Missouri Digital Heritage :: Education :: Timeline of Missouri History : 1860-1869

Timeline of Missouri History: 1860-1869

1860 The short-lived Pony Express started its first run from St. Joseph to Sacramento, California (Apr. 3)
1861 The Battle of Wilson’s Creek resulted in a Union retreat and southwestern Missouri was left in Confederate hands until the Battle of Pea Ridge (Aug. 10)
1861 President Abraham Lincoln revoked John Fremont’s emancipation proclamation for Missouri (Sept. 11) lincolnuniversity1900.jpg (11091 bytes)
Lincoln University, c1900
1861 Missouri’s "Rebel Legislature" adopted an Act of Secession (Oct. 28)
1862 In a three-day battle at Pea Ridge, Arkansas, the Union Army forced the Confederates, excluding the state guard from Missouri, to retreat; this battle effectively ended the threat of Confederate military control in Missouri (Mar. 6-8)
1863 William Clarke Quantrill and his band of pro-Southern guerillas raided the pro-Union town of Lawrence, Kansas, killing nearly 150 men and boys. This attack served to avenge the imprisonment of their wives, mothers, and sisters in Kansas City (Aug. 21)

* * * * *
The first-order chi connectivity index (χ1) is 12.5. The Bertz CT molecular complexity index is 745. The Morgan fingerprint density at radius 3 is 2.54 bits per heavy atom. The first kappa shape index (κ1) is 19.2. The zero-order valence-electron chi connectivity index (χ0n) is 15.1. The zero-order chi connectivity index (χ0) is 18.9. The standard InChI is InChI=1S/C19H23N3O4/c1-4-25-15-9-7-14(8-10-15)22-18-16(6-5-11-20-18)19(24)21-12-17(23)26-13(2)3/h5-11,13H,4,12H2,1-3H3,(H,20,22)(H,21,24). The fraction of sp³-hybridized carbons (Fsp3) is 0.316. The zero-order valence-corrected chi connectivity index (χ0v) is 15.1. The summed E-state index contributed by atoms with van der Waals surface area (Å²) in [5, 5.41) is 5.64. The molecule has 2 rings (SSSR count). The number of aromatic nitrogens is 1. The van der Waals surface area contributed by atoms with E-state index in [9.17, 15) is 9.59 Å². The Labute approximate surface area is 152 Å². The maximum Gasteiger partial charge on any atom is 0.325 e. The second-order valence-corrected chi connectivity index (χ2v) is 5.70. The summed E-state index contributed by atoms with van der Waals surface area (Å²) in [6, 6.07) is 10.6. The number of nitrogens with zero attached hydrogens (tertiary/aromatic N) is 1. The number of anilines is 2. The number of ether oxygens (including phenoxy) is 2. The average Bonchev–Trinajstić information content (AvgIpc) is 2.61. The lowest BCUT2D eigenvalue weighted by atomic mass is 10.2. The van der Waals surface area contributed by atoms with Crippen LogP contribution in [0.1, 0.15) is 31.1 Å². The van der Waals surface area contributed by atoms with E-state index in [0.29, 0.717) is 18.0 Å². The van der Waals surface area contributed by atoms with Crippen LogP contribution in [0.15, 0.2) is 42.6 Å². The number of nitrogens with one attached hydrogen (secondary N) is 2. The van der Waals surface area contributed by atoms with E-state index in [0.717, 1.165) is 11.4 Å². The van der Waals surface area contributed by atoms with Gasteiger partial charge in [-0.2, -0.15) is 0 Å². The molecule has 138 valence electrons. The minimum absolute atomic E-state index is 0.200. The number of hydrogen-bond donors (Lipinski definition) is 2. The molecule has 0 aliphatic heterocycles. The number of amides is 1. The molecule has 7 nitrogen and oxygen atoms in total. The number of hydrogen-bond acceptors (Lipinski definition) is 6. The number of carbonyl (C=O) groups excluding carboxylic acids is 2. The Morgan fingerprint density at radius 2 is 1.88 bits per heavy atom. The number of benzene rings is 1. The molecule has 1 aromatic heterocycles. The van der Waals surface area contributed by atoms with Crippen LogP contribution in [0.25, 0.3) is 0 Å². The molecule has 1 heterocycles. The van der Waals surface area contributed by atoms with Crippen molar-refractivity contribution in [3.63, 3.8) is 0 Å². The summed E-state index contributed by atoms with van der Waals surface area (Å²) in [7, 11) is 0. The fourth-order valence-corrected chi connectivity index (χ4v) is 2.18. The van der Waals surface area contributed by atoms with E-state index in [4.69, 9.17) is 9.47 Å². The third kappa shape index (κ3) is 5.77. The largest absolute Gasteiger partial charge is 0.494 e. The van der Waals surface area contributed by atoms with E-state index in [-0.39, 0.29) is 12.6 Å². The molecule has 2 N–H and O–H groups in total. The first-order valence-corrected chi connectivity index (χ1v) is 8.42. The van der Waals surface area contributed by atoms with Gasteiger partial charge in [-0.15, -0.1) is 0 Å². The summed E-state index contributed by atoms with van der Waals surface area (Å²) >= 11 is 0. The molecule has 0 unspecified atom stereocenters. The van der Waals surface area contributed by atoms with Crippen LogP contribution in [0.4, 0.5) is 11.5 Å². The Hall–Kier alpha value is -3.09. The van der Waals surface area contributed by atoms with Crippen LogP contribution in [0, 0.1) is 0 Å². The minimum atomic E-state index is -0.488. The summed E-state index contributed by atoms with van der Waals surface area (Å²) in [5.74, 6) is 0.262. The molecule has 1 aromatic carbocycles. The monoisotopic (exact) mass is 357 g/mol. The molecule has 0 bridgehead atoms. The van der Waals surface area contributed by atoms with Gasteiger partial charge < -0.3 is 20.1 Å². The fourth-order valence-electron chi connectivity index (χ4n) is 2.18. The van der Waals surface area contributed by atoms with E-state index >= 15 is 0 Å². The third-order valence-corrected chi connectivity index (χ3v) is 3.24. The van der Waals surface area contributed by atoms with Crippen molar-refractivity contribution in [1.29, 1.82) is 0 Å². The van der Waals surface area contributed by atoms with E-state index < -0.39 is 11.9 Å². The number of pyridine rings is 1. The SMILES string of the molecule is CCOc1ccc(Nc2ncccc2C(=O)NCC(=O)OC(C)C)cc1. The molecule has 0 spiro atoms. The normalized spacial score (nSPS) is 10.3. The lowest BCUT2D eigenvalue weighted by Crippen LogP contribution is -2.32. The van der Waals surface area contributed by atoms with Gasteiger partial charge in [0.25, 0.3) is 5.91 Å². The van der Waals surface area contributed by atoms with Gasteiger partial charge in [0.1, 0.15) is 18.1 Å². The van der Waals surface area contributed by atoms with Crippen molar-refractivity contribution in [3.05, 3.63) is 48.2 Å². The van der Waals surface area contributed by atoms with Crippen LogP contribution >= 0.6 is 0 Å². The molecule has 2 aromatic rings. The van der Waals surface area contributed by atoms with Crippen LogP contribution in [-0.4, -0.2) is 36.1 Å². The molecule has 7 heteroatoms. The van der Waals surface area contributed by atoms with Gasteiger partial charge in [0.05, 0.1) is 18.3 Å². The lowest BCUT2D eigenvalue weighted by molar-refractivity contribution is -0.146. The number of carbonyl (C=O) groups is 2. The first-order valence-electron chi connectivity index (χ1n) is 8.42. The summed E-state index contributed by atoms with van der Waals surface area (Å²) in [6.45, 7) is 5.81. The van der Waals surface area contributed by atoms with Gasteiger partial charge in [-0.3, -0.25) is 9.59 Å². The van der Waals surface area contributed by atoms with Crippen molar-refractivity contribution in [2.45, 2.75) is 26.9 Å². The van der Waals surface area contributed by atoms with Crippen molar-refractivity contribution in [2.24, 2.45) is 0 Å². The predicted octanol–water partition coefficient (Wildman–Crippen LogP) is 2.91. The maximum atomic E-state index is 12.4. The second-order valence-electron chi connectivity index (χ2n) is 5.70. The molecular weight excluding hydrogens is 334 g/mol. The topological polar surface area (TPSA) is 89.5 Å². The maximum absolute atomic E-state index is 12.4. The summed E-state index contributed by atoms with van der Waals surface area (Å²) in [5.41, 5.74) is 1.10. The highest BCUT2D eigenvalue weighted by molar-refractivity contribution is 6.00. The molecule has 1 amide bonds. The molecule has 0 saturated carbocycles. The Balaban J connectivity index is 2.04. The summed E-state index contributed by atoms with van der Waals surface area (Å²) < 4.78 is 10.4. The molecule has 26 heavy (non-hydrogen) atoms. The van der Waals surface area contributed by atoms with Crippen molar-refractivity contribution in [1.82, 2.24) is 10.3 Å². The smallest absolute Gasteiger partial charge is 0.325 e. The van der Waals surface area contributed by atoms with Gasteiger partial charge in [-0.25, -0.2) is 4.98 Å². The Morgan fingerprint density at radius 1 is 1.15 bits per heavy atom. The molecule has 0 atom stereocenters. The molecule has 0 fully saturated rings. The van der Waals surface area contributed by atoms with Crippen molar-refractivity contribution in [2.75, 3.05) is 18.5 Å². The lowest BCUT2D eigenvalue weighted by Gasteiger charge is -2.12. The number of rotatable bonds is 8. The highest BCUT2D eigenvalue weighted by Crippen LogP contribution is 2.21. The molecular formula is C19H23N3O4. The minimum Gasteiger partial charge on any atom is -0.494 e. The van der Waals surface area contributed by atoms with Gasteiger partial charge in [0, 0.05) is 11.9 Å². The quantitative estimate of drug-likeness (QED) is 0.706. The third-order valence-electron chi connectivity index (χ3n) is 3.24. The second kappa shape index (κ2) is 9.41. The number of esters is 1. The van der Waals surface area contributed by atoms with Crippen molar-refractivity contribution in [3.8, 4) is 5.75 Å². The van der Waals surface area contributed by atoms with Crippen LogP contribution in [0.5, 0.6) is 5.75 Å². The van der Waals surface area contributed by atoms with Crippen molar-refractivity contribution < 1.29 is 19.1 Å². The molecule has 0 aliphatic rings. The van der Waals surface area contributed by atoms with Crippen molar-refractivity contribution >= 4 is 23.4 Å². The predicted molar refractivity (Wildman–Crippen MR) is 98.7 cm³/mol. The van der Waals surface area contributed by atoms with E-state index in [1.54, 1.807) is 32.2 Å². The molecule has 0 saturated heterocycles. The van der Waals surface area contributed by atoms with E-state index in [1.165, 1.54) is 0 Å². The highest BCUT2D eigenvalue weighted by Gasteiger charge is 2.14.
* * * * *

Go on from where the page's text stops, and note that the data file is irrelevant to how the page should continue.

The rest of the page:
1863 Brigadier General Thomas Ewing issued General Order No. 11, requiring all people living in Jackson, Cass, Bates, and northern Vernon counties to vacate the area unless their loyalty to the Union could be proven (Aug. 25)
1864 George Washington Carver born near Diamond, Missouri
1865 Slavery was abolished in Missouri by an ordinance of immediate emancipation, making Missouri the first slave state to emancipate its slaves before the adoption of the 13th Amendment to the US Constitution (Jan. 11)
1865 Missouri’s second Constitution (Drake Constitution) was adopted. A group of politicians, known as "Radicals," favored emancipation of slaves and disfranchisement of persons who were sympathetic to the Confederacy during the Civil War. The Radicals included an "Ironclad Oath" in the new constitution to exclude former Confederate sympathizers from the vote and certain occupations, severely limiting their civil rights (Apr. 10)
1866 Lincoln Institute (later Lincoln University) was incorporated as an institution for black students in Missouri (Apr. 6)
1866 The Missouri Historical Society was organized in St. Louis (Aug. 11)
1867 The Missouri Woman’s Suffrage Club was organized in St. Louis; the sole purpose of this organization was the political enfranchisement of women, the first such organization in the United States (May 8)

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